India witnessed its first BASE jumping when Army Signals officer Lt Col Satyendra Verma dived from the 475-ft Pitampura television tower creating a history.
It is an activity that employs an initially packed parachute to jump from fixed objects, as with paragliding. “B.A.S.E.” is an acronym that stands for four categories of fixed objects from which one can jump: buildings, antennae, spans (bridge), and earth (cliff).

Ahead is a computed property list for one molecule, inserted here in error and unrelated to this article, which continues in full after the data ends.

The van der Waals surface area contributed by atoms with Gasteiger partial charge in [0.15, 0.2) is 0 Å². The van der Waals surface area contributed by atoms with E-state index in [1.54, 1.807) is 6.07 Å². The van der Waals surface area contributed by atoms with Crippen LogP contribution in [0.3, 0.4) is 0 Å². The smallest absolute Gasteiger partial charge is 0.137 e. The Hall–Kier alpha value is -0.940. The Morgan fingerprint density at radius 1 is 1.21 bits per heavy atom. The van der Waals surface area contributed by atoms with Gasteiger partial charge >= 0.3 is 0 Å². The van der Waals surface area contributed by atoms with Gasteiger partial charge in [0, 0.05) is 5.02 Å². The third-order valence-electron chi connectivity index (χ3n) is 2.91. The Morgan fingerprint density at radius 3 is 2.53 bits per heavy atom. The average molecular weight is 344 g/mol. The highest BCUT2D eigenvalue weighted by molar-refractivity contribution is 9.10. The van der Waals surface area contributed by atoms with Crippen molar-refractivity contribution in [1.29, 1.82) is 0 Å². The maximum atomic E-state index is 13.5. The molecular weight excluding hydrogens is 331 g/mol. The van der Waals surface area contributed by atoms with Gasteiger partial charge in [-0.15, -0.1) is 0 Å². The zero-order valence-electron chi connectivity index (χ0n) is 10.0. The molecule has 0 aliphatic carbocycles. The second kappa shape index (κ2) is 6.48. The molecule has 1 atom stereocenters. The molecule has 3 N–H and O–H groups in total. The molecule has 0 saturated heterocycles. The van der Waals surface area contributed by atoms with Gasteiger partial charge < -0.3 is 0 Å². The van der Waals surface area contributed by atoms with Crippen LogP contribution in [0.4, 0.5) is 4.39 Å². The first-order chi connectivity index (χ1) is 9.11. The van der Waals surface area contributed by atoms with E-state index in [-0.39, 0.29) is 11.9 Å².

The acronym “B.A.S.E.” was coined by film-maker Carl Boenish, his wife Jean Boenish, Phil Smith, and Phil Mayfield. Carl was the real catalyst behind modern BASE jumping, and in 1978 he filmed the first BASE jumps to be made using ram-air parachutes and the freefall tracking technique (from El Capitan, in Yosemite National Park). While BASE jumps had been made prior to that time, the El Capitan activity was the effective birth of what is now called BASE jumping. BASE jumping is significantly more dangerous than similar sports such as skydiving from aircraft, and is currently regarded by many as a fringe extreme sport or stunt.